AZ just sent me a bill for $158 (w/ Late File penalty and interest-
$240), for the Tax year 2004. No explanation or accounting. I thought
that after 3 years they can't bill me or is that just the US IRS.
It will be a PITA to dig back that far to try to figure this out. I
need advice before I spend any time on this.
AZ, like many other states, gives you 4 years to file an amended state
income tax return. So I guess this means they have 4 years to audit
you. But I couldn't find any info on the AZ statute of limitations.
As for federal, they have 3 years to assess tax. But if you
understated your gross income by 25% or more, then they have 6 years
to assess you. If your return was fraudulent, there is no
limitation. If the IRS begins an audit just before the timeframe
ends, they might ask you to sign a letter to extend the statute of
In article ,
"Sign, and we'll keep investigating and negotiating for another two
years. Don't sign, and we'll disallow everything under discussion,
and you can pay the taxes and take us to court."
The Arizona statute of limitations for issuance of deficiency
assessments is 4 years from the later of the date the return was
required to be filed, or the date it was filed. Ariz. Rev. Stat.
Ann. §42-1104(A). If you filed a timely return for 2004, the statute
expired four years after the original or extended due date of the
return -- i.e. April 15, 2009 if no extension was filed; October 15,
2009 if extended. If your return was filed late, the statute is open
until 4 years after the date you filed it. If you did not file a 2004
Arizona return, the state can issue an assessment at any time.
The statute is extended to 6 years if 25% or more of Arizona gross
income is not reported. Ariz. Rev. Stat. Ann. §42-1104(B)(2). If
there was fraud, or no return was filed, there is no limitation. Ariz.
Rev. Stat. Ann. §42-1104(B)(1).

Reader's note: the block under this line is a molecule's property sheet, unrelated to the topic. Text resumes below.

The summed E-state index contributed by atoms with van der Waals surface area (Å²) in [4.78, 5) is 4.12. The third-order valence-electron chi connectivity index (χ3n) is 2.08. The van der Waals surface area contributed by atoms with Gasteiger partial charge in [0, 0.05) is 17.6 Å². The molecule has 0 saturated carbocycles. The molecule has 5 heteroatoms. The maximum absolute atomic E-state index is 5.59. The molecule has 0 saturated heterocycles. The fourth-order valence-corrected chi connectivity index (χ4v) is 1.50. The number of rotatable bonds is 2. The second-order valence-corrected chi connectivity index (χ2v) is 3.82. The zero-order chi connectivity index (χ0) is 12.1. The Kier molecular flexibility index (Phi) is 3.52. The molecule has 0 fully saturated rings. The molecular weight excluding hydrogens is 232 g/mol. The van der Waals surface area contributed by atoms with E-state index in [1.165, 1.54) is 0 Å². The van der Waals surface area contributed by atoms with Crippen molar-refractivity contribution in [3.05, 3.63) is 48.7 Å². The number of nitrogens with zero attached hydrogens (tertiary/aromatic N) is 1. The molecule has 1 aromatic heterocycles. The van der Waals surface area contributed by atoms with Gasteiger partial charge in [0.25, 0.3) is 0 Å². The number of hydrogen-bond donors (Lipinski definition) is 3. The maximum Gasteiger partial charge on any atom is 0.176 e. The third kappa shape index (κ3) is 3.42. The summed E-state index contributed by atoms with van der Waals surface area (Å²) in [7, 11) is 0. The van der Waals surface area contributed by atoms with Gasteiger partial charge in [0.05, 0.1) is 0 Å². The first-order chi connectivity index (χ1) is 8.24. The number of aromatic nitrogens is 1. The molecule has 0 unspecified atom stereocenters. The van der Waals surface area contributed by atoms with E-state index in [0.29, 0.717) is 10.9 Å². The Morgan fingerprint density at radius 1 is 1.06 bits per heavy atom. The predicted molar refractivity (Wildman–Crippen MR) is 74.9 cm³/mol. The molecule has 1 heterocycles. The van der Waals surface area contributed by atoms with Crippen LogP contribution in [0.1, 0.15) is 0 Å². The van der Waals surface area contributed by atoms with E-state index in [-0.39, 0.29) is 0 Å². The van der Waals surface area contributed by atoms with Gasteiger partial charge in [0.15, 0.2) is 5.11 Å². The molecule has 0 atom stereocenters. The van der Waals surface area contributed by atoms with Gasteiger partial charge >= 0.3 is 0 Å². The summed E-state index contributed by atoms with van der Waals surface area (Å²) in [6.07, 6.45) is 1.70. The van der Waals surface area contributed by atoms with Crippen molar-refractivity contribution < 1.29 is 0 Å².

If there has been a federal audit resulting in a tax change, the
taxpayer is required to notify the Arizona Department of Revenue
within 90 days after the final federal determination. If the taxpayer
does so, the state has six months from the date of the notification to
issue an assessment. If the taxpayer fails to notify the Department
of a federal change, the Department has 4 years from the date of the
IRS determination to issue an assessment. Ariz. Rev. Stat. Ann.
The statute can be extended by a written waiver signed by the taxpayer
before the expiration of the applicable statute. Ariz. Rev. Stat.
Ann. §42-1104(B)(9). If the taxpayer signed a federal statute
waiver, the Arizona statute is extended to six months after the
expiration of the federal waiver. Ariz. Rev. Stat. Ann. §42-1104(B)
When the Department issues a deficiency assessment or denies a claim
for refund, it is statutorily required to provide the taxpayer with a
written explanation of all adjustments, including citation of specific
statutory, regulatory or judicial authority to support each
adjustment. Ariz. Rev. Stat. Ann. §42-2076.
If what you received was just a bill and not a notice of a proposed
assessment, you may not have received the original notice, perhaps
because you have moved since the return was filed or for some other
reason. As a result it has gone final and has now gone into
collections. Your first step should be to contact the Department to
obtain a copy of the original assessment and an explanation of the
Katie in San Diego
If a taxpayer who is under audit declines to sign a statute waiver,
the auditor may issue a proposed assessment based on incomplete
information. In that situation, the auditor will generally use a
"shotgun" approach, setting up every potential issue on the return, to
avoid missing anything. The proposed assessment will be issued and
the taxpayer will be forced to file a protest or appeal to prevent its
going final and into collections. The result is generally to perform
the audit, in effect, at the protest or appeal level. This is not
always a bad thing. Occasionally it can work to the taxpayer's
advantage. However, usually it is easier for both the state and the
taxpayer to complete the audit at the audit level.
P.S. I spent 7 years as a state income tax auditor.
Katie in San Diego